But if you're not sure who he is and are about to Google him to find out, you'll see that one of the first suggested searches is "Andre the Giant Has a Posse." That nonsense phrase is part of Andre the Giant's other, unwitting legacy. Stickers featuring Andre's image and those words began to appear on poles and walls and sidewalks around the United States in the 80s and 90s:

This is the rare case where we actually know where it started. In 1989, two students at the Rhode Island School of Design named Shepard Fairey and Ryan Lesser created the image while practicing stenciling techniques, and just started sticking it all over Rhode Island, presumably because the nightlife there was really lacking. By the way, if you haven't heard the name "Shepard Fairey" before, you might recognize another image he produced a couple of decades later:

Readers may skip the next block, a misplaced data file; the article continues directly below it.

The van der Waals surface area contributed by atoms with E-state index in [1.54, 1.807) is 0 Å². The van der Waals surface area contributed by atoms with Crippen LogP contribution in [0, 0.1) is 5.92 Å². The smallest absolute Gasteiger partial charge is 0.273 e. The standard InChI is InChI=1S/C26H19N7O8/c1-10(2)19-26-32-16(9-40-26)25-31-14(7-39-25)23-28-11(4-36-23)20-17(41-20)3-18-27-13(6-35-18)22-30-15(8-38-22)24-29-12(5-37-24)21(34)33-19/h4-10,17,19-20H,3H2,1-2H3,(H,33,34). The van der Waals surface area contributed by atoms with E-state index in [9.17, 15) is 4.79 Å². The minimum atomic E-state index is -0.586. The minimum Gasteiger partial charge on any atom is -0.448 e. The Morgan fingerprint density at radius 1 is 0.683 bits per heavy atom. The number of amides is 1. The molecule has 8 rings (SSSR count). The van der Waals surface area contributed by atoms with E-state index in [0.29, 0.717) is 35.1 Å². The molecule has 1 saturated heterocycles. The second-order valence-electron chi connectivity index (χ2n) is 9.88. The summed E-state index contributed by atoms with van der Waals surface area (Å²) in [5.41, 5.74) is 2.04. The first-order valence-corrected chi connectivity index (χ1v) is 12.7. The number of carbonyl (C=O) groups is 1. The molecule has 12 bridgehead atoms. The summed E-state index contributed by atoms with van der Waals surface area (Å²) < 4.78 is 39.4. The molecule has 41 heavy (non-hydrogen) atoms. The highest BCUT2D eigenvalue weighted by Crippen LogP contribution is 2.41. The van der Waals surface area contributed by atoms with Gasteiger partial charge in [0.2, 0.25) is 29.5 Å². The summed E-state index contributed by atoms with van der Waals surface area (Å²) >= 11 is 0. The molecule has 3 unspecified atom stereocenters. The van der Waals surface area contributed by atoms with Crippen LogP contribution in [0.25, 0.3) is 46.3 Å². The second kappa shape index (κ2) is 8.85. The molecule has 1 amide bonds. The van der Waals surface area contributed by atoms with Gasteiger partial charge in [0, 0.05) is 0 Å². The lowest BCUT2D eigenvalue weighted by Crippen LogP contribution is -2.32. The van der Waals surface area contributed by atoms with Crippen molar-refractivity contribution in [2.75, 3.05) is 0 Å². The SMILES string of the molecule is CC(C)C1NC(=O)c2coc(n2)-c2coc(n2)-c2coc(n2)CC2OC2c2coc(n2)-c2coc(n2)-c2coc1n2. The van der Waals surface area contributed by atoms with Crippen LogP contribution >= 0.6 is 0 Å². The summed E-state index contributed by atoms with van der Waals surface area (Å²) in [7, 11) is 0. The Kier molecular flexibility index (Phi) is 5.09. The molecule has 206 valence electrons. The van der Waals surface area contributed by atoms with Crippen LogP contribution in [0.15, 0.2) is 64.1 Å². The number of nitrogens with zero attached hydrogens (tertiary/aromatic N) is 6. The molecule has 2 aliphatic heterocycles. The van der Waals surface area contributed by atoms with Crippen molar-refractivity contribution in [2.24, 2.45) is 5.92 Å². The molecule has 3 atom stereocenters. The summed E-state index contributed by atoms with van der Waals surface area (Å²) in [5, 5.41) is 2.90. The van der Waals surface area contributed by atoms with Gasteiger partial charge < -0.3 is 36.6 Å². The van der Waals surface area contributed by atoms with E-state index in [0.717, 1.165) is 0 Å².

The Andre image eventually became popular among the skater community, and from there it went viral, appearing all over major cities throughout the U.S. We can only imagine how ominous and threatening it seemed to anyone who wasn't in on the joke.

Via Steve Rhodes

By 1994, the image had become so popular that it attracted the attention of some lawyers who pointed out that the name "Andre the Giant" was copyrighted. Now that Andre the Giant really did have a posse and they were armed with cease-and-desist orders, Fairey stopped producing the sticker but nevertheless stuck it to the establishment by creating another image consisting only of a more stylized and threatening portrait of Andre, captioned only with the word "OBEY."

You can't help but trust a face like that.